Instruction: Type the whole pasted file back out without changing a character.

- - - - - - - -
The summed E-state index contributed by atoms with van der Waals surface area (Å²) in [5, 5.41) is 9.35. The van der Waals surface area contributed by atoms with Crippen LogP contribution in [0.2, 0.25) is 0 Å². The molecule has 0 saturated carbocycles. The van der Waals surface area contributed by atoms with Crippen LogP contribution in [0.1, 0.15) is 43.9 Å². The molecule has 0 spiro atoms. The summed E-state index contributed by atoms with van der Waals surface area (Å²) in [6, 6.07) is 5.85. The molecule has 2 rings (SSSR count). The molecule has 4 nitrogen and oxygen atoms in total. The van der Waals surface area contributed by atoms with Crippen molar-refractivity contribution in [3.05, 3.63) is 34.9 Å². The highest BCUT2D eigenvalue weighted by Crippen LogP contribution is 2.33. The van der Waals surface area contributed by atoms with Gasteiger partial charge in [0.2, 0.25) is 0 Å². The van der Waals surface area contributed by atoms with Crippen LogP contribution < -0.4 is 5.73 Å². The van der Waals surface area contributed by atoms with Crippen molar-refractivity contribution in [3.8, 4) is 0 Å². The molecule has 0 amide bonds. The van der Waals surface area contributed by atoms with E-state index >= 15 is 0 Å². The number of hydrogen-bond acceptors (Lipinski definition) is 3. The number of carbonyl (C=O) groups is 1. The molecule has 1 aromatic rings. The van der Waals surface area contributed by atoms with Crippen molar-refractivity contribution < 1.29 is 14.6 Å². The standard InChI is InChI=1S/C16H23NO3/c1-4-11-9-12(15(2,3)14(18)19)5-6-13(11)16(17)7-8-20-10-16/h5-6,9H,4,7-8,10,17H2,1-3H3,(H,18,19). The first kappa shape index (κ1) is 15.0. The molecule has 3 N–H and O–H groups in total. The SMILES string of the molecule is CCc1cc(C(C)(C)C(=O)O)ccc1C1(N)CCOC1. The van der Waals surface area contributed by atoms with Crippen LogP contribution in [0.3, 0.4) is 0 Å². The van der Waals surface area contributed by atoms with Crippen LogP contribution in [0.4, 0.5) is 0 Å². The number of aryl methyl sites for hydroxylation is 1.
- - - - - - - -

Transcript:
The summed E-state index contributed by atoms with van der Waals surface area (Å²) in [5, 5.41) is 9.35. The van der Waals surface area contributed by atoms with Crippen LogP contribution in [0.2, 0.25) is 0 Å². The molecule has 0 saturated carbocycles. The van der Waals surface area contributed by atoms with Crippen LogP contribution in [0.1, 0.15) is 43.9 Å². The molecule has 0 spiro atoms. The summed E-state index contributed by atoms with van der Waals surface area (Å²) in [6, 6.07) is 5.85. The molecule has 2 rings (SSSR count). The molecule has 4 nitrogen and oxygen atoms in total. The van der Waals surface area contributed by atoms with Crippen molar-refractivity contribution in [3.05, 3.63) is 34.9 Å². The highest BCUT2D eigenvalue weighted by Crippen LogP contribution is 2.33. The van der Waals surface area contributed by atoms with Gasteiger partial charge in [0.2, 0.25) is 0 Å². The van der Waals surface area contributed by atoms with Crippen LogP contribution < -0.4 is 5.73 Å². The van der Waals surface area contributed by atoms with Crippen molar-refractivity contribution in [3.8, 4) is 0 Å². The molecule has 0 amide bonds. The van der Waals surface area contributed by atoms with E-state index >= 15 is 0 Å². The number of hydrogen-bond acceptors (Lipinski definition) is 3. The number of carbonyl (C=O) groups is 1. The molecule has 1 aromatic rings. The van der Waals surface area contributed by atoms with Crippen molar-refractivity contribution < 1.29 is 14.6 Å². The standard InChI is InChI=1S/C16H23NO3/c1-4-11-9-12(15(2,3)14(18)19)5-6-13(11)16(17)7-8-20-10-16/h5-6,9H,4,7-8,10,17H2,1-3H3,(H,18,19). The first kappa shape index (κ1) is 15.0. The molecule has 3 N–H and O–H groups in total. The SMILES string of the molecule is CCc1cc(C(C)(C)C(=O)O)ccc1C1(N)CCOC1. The van der Waals surface area contributed by atoms with Crippen LogP contribution in [0.3, 0.4) is 0 Å². The van der Waals surface area contributed by atoms with Crippen LogP contribution in [0.4, 0.5) is 0 Å². The number of aryl methyl sites for hydroxylation is 1.